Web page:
Bench Depth: Ensuring Quality Continues After “They” Leave, Part 2

Succession Planning

Bench Depth: Ensuring Quality Continues After “They” Leave, Part 2

By: Jennifer Milton, BSN, MBA, CCTC

Part One addressed the identification of potential succession issues and can be found here.  This second part focuses on solutions. 

There are no firm rules to follow when putting a succession plan in place. It can start as easily as calling a small informal executive meeting between the two or three key center/program leaders and running through the exercises above to just start a dialogue as to the depth on your bench. So, let’s get started on a few thoughts:

Identify existing talent.
Although general recommendations are to come up with a department-by-department, location-by-location breakdown of the talent you have right now, I would narrow your starting point to the answers we identified in the last post in the series….
* Who are the individuals  you most rely on to make your center hum?
* Who is in charge when they are out?
* Do not forget your own role. Who is your second in command?

Identify gaps.

This step basically compares the list of people that cover key roles when those staff are out and coming to an understanding of where required skills – those which support financial, regulatory compliance, process, operational continuity and long-term objectives – are lacking.

It’s likely you will discover some roles where the second in command is talented at the actual job, but not so good at managing people.  You may realize that if they had to permanently be shifted to a lead role, you might lose some other team members. Or perhaps a MD who would step in to lead has dazzling surgical skills, but lacks political skills and has difficulty handling strategic discussions with hospital leaders. Perhaps you will find roles where you or the transplant administrator are the only back up, as no one else has been trained.

Make a plan.
Once you have thought about the people on the bench, the role you could need them to fill one day, and their strengths and weaknesses for that future role, your attention should shift to grooming them.

A simple way to get started is to review their last written evaluation. Do they already have improvement goals in place that help bridge some of the identified gaps? If not, consider meeting with them to discuss their value and future at the center.  Rather than a performance improvement plan, provide them with a future improvement plan. This is the ideal group of staff to send to national conferences, where they can connect more deeply with their profession and peers.  Ensuring that “number-ones” delegate projects to “number-twos,” and providing them with the guidance and support needed to be successful, is also critical to this grooming process as well.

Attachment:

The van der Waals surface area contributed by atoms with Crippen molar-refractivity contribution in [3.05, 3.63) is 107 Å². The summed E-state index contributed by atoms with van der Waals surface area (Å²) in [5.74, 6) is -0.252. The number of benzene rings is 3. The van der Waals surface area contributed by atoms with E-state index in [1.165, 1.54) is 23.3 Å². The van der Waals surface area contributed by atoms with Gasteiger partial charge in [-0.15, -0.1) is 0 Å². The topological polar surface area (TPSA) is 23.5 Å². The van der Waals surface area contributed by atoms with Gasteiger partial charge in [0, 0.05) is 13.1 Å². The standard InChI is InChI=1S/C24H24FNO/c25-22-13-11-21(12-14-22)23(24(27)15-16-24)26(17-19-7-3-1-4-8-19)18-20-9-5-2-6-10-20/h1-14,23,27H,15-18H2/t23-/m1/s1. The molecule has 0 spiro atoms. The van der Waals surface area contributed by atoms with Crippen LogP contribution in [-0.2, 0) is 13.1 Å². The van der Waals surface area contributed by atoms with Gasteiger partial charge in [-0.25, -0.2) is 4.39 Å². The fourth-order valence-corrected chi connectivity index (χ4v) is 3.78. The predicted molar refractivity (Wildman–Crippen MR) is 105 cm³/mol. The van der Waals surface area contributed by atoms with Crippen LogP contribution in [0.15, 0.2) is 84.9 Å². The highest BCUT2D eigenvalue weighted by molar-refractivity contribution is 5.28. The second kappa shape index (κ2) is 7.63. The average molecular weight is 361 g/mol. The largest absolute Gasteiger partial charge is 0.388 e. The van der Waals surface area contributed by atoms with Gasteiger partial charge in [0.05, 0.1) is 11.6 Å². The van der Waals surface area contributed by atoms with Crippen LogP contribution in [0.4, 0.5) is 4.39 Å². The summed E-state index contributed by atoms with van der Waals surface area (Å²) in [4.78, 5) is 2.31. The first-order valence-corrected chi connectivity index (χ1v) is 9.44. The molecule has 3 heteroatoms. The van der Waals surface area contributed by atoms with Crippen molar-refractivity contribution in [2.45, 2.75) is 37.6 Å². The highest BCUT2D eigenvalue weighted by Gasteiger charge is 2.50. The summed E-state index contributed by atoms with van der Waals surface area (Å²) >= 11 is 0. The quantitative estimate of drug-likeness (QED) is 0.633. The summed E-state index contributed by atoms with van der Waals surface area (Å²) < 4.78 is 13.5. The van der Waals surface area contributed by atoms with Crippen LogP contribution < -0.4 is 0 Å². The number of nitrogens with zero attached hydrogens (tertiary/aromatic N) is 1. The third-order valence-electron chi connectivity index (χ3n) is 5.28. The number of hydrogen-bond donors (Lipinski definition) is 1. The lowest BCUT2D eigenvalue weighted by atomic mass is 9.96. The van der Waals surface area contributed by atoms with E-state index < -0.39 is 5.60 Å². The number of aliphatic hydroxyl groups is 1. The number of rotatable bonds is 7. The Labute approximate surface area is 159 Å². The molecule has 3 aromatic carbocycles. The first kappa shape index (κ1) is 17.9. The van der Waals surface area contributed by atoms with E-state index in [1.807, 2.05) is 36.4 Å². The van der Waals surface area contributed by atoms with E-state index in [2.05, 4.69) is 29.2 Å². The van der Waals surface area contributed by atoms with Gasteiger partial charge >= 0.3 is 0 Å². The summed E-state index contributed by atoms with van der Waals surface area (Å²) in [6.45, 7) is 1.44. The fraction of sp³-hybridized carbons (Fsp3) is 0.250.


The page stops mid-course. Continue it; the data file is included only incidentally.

Physician Case Logs.
Although this may sound like a minor issue, Case Logs can be a nightmare when needed under duress. And I will save you discovering this on your own (as I have already done so…and done so while under duress) – case logs maintained for ASTS do not fully correspond to details required by OPTN. Plus, many physicians have lost their own logs or never retained a copy.

Consider putting a process in place to collect and validate logs during the recruitment of transplant physicians and surgeons.  For those not meeting OPTN criteria through fellowship, add a step updating/confirming currency annually, which is particularly important in lower volume programs. If you have MDs who meet criteria post-fellowship, their logs should be reviewed to track experience that demonstrates they always meet post fellowship/experience pathways. Remember this includes observed or performed transplants, donations with data, and UNOS numbers and phases of care where indicated.

Do it more than once.
Evaluate the entire succession planning program on a regular (usually annual) basis.
* Are the ‘second in commands’ being given opportunities to grow?
* Did they accomplish future improvement plans?
* Are delegated projects being completed well and on-time?  What barriers prevented this from happening?
* Are they getting opportunities to be in charge for a few days/weeks?

Succession planning is a must-have for transplant centers’ long-term success and continuity in their leadership/key-role workforce. Other staff in the center may be quite capable of stepping into a key role, but if there is no succession plan and those individuals are not groomed, trained or prepared to do so, then it is possible they are being set up for failure.  Be careful to avoid thinking of “Succession Planning” as “Replacement Planning.” In fact, if a second layer of staff and MDs are being groomed, provided opportunities to lead, tackle key projects, and having their weaknesses addressed and improved – these are the exact same qualities of excellent RETENTION programs. Strong capable staff in primary and backup roles result in not only better prepared transplant centers, but simply better transplant centers.

 

What do you think?

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